Fish is an excellent substitute for meat; but is is a pity that e
have so many whims and prejudices about it, and fancy that a new kind of sih
cannot be good because we have never heard of it before. If you make a list
of the kinds of fish that you are accustomed to eat, you will find it a very
short one, and yet there are at least seventy kinds of salt water fish and
thirty of fresh water fish that we might be using as food. A number of tehse
that we do not know are fully as good as those that we are accustomed to
eating. Besides this we have slated, and dried, and canned fish. Many other
countries use much more fish than we. We eat on an average only about
one-third of a pound a week each, and most of us eat it only one day a week.
Canadians average more than one pound, and English people average one and
one-fourth pounds. It is foolish and narrow minded to be afraid to try new
Milk is one of the best protein foods we have, the very best for
children. People often think of milk as a drink rather than a food because
it is a liquid; but they ought to learn that a glass of milk has as much
protein as a large egg or one and one-third ounces of meat.
Many people look upon milk as merely a luxury, and therefore they
are ready to strike it out of their fare if its price rises. It is a pity
that they do not understand how necessary a food milk is. Compared with
other protein foods it is not expensive. Do you know that when milk is
fifteen cents a quart and eggs sixty cents a dozen, a quarter of a dollar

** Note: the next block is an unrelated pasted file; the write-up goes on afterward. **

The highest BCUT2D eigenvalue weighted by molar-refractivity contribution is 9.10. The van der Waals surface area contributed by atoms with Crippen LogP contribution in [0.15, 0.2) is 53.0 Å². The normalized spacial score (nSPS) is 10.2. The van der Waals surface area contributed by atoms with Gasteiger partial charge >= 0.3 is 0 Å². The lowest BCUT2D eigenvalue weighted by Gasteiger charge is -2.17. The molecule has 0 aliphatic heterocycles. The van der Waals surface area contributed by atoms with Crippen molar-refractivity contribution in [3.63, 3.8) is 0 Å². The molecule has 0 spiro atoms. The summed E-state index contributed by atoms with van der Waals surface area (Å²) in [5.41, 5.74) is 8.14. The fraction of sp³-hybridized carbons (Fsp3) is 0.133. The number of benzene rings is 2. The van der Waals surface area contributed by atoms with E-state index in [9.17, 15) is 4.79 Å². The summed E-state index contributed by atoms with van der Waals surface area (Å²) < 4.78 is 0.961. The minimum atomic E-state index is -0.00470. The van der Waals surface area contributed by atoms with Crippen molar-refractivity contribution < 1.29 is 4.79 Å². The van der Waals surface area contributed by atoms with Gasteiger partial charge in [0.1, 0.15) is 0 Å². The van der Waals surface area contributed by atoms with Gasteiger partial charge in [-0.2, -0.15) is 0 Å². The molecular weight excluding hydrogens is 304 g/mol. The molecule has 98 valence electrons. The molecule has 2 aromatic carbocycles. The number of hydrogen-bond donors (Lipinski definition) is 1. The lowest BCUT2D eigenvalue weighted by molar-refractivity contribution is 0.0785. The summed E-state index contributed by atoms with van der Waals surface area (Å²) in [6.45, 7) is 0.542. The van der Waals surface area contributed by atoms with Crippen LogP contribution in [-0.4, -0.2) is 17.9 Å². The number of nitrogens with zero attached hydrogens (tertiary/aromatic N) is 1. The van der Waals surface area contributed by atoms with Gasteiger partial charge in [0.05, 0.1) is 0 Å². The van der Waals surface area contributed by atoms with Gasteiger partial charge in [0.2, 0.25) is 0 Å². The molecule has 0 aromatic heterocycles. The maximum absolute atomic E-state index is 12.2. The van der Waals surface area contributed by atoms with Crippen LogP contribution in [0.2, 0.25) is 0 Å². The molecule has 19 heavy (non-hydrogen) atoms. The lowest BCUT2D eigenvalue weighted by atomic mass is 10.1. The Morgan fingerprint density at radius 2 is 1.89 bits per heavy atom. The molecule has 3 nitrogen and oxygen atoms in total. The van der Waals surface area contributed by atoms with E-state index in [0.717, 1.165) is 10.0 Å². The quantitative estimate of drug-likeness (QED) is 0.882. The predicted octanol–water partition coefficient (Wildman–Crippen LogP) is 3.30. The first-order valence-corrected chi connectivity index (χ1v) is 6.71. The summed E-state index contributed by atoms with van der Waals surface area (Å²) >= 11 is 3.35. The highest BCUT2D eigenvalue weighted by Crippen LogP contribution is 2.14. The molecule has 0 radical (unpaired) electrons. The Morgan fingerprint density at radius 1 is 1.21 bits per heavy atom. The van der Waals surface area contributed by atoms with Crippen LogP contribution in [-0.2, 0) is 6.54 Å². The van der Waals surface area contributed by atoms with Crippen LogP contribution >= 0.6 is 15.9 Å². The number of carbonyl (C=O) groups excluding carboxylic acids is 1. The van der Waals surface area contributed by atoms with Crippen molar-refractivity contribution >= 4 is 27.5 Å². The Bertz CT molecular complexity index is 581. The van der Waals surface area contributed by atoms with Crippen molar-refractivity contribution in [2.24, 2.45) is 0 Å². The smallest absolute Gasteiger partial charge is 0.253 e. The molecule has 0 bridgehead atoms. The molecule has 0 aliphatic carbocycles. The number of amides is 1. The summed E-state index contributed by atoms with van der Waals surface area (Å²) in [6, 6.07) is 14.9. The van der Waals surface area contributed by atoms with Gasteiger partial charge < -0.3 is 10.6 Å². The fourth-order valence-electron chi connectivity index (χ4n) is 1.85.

will buy more protein in the form of milk than in that of eggs, and as much,
as in beef at thirty-five cents a pound? Milk, too, contains fat and sugar
and other things that the body needs. It is a better source of lime than any
other food, besides containing the substances called vitamines that we have
just begun to know about. Every boy and girl ought to have at least a pint
of milk a day, and every child under six should use a quart, while grown
people should have some every day. Buy milk and save money is a good slogan
for the housekeeper.
Even in skim milk and in buttermilk most of the protein and milk
sugar and the greater part of the lime of the whole milk are found. Cottage
cheese, even when made of skim milk, is a good substitute for meat. American
cheese, too, may be used in place of meat, and has one advantage over milk
in that it is not so bulky. A cube of cheese measuring one and one-fourth
inches will furnish about as much protein as a glass of milk. Unluckily, we
are not very sensible in our use of cheese. We ought to remember that it is
one of the hearty foods and eat it in place of other protein foods instead
of when we have already had enough.
Four large eggs contain about an ounce of protein, and so does a
quart of milk, or half a cup of cottage cheese, or one and three-fourths
cups of baked beans, or one-third of a pound of meat. Certainly, there is no
monotony in protein foods and every taste ought to be suited with one or
another of them. When the housekeeper goes to buy protein foods, however,
she must remember that from day to day her family will need variety, and
that some of her daily supply of protein should always come from milk.
A wise man has said that no family should buy meat until at least a
pint of milk has been bought for each member.
It is worth
That protein is found in a great variety of food, both
animal and vegetable.
That protein supplies food for growth and repair; and that it is
therefore of the first importance.
That there are different kinds of protein and that we need a
variety, unless we get enough of the one best kind of protein food, milk.
That meat is not necessary if we use the right foods in its place.
That we ought to use more fish and to learn to know more varieties.
That to buy milk is a cheap way to get protein.
That every child needs milk each day.